For the first time since the question was asked in 2014, a clear majority of Republicans and right-leaning independents — 57 percent — now say the economic system is fair to most Americans, according to a survey released last week by the Pew Research Center. That represents a 7-point swing from just over two years ago, when a majority of the same population said the system favored powerful interests. Meanwhile a rising number of Democrats, 84 percent, say the economy is unfairly skewed toward the powerful. The results point to an electorate in which the two major camps perceive fundamentally different realities, and the chasm is only widening.
The phenomenon is evident in a midterm campaign unfolding on a split screen. Republicans are pointing to an economy that’s humming by many measures and in which unemployment just hit a 49-year low. Democrats are highlighting rising health-care costs, stubbornly sticky real wage growth, and the economy’s failure to produce higher-paying jobs. And the party is arguing that the GOP has pushed to make a bad situation worse, in part through tax cuts tilted toward the wealthy. The sharpening partisan divide may help explain Democrats’ renewed competitiveness in the Rust Belt, where President Trump built his winning margin in 2016 in part by poaching working-class voters from the Democratic column. As Ron Brownstein wrote in the Atlantic last week, Democratic incumbents in four of those states — Sherrod Brown in Ohio, Debbie Stabenow in Michigan, Bob Casey in Pennsylvania and Tammy Baldwin in Wisconsin — now look like solid favorites. And four Democratic gubernatorial candidates in the region are mounting competitive challenges to Republican incumbents. Voters motivated by a sense that the economy remains rigged in favor of the rich got fresh ammunition last week with the New York Times’s report detailing Trump’s $413 million inheritance. And the president already looked primed to prove more galvanizing for Democrats than an uneven economic recovery.
The overall federal deficit soared 17 percent in fiscal year 2018, hitting $782 billion, according to the Congressional Budget Office. That figure amounts to 3.9 percent of gross domestic product (GDP), up from 2.4 percent the year before. The federal deficit likely would have ticked higher were it not for the timing of certain payments based on when weekends fell. Without the shifted payments, CBO said, the deficit would have reached $826 billion, a 24 percent rise equivalent to 4.1 percent of GDP. The 2018 fiscal year coincided with the GOP tax law going into effect, cutting back revenues, in addition to a bipartisan spending deal which juiced federal outlays. As spending rose 3 percent, revenues remained flat, CBO said. The administration has brushed off concerns regarding the deficit. This week, White House economic advisor Larry Kudlow posited that economic growth would end up bringing down the nation’s debt level. Economists, by and large, disagree. CBO projects that the deficit will near $1 trillion in fiscal year 2019, which began on October 1.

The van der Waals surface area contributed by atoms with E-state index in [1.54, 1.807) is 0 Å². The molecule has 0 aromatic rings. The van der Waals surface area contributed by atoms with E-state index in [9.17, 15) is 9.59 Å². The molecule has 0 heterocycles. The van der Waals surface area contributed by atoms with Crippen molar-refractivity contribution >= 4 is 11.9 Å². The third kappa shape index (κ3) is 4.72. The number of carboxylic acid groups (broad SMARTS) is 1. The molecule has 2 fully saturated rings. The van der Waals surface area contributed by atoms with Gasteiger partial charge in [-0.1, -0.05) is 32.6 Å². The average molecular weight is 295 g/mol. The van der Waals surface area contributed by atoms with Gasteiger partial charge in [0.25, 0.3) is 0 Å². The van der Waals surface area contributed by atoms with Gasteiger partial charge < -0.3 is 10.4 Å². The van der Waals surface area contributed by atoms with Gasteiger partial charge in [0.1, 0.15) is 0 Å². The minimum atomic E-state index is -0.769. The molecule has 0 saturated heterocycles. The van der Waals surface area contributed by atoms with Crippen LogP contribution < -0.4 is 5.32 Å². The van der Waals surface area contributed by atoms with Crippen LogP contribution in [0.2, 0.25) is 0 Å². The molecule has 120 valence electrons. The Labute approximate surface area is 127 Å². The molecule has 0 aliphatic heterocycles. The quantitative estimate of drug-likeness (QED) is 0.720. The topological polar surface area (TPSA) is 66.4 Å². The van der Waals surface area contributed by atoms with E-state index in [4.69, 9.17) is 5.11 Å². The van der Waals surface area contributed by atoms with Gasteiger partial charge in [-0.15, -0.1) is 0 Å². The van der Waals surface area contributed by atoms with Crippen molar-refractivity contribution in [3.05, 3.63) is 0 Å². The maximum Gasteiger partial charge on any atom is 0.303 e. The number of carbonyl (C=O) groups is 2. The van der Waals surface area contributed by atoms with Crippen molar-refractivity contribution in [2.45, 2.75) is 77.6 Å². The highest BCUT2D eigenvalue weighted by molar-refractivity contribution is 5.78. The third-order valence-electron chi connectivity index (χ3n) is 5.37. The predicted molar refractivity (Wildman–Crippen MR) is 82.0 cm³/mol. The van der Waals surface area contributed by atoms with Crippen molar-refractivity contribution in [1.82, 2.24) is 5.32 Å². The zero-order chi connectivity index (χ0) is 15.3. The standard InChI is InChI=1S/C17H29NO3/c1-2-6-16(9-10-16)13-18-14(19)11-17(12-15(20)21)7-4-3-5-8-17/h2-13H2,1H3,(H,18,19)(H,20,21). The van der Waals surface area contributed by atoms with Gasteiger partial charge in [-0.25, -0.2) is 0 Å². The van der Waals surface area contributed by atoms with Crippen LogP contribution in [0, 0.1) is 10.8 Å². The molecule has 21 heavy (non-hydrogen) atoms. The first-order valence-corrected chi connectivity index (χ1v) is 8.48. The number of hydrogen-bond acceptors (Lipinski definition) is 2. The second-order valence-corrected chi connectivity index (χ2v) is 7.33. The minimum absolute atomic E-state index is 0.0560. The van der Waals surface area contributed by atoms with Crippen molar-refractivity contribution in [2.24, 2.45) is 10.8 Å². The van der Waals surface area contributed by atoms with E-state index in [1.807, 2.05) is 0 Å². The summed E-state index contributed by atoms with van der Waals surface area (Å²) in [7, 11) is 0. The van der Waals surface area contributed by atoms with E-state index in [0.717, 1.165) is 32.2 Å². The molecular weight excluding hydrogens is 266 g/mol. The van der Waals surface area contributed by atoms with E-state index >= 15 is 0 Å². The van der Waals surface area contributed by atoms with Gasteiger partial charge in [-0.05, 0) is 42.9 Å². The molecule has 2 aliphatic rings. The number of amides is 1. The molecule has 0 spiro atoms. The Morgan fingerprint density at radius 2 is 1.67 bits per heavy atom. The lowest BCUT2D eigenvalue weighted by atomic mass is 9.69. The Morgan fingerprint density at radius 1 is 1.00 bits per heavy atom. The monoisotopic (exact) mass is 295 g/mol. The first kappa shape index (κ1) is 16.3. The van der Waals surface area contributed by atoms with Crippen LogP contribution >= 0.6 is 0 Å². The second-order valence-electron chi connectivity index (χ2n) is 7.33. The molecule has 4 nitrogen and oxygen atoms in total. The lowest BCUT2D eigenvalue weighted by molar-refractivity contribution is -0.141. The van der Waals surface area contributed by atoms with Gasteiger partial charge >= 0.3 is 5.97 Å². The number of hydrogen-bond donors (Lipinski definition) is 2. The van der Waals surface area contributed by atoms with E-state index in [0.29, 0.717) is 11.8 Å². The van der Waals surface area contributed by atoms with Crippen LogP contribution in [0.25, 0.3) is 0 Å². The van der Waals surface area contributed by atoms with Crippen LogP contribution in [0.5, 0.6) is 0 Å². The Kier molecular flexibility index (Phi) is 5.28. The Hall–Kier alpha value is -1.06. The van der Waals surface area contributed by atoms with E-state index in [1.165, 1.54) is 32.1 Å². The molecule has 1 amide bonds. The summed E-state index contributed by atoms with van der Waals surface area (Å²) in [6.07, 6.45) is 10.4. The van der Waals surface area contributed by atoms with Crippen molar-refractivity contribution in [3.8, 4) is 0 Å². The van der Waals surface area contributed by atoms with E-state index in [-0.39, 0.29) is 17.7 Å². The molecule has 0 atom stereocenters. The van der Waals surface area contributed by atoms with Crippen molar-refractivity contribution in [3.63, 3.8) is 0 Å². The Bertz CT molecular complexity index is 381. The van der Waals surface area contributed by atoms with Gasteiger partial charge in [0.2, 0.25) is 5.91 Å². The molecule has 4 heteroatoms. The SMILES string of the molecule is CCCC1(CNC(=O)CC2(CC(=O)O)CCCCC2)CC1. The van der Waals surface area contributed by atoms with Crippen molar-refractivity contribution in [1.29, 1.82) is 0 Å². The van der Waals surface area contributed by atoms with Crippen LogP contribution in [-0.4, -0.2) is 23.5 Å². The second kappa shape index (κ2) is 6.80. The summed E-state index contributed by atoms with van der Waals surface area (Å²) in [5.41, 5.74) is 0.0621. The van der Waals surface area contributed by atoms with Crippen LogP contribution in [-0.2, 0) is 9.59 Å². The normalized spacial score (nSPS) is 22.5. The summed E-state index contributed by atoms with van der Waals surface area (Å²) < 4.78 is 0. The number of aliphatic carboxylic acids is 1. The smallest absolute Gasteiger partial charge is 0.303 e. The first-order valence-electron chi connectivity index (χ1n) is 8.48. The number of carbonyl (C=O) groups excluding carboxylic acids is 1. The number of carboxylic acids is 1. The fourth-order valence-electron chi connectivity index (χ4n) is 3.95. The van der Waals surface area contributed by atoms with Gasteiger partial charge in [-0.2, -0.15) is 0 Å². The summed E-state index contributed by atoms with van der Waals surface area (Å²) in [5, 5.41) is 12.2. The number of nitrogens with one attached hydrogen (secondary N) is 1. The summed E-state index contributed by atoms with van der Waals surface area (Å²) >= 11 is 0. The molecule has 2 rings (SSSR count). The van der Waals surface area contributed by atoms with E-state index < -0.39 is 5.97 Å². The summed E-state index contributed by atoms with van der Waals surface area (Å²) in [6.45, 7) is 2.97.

Employers will add 8.3 million jobs over the next five years, but those new positions may add to the hollowing out of the middle class, according to a new study. Most of the jobs that are projected to be created are in low-wage or high-wage industries, according to the CareerBuilder study, which is based on historical and current labor market trends. One-fourth of new jobs will be in middle-wage jobs, and the study found that 369,879 jobs will be lost over the same time period, with the majority in mid-pay fields. Job growth will be seen in roles that have a service or tech element, with the latter providing better pay. The findings suggest that the struggles of many middle-class families aren’t going to disappear any time soon, given job losses due to automation — such as the elimination of some office jobs — and stagnant wages. “Workers across all job levels will need to continually pursue opportunities to upskill in order to maneuver around accelerated shifts in labor demand,” said Irina Novoselsky, CEO of CareerBuilder, in a statement. “This is a particularly pressing issue for middle-wage workers who are at greater risk for becoming displaced and workers in general who want to move up into better-paying jobs.” High-wage and low-wage occupations will both grow at a roughly 5.7 percent rate over the next five years, compared with 3.8 percent for middle-wage jobs.
Are there other ways to combat wealth inequality?Fortunately, tax academics have been thinking about this for a long time. Here are a couple of their ideas: (a) strengthen the estate tax and close the loopholes, (b) get rid of the estate tax and amend the income tax to end loopholes that allow a family to inherit appreciated property tax-free, (c) move to a different form of taxation like an annual wealth tax that more directly tackles the problem, (d) focus on broader taxation like a value-added tax and focus more efforts combating lack of wealth at the bottom, (e) focus more efforts and resources on shutting down tax avoidance by the wealthy.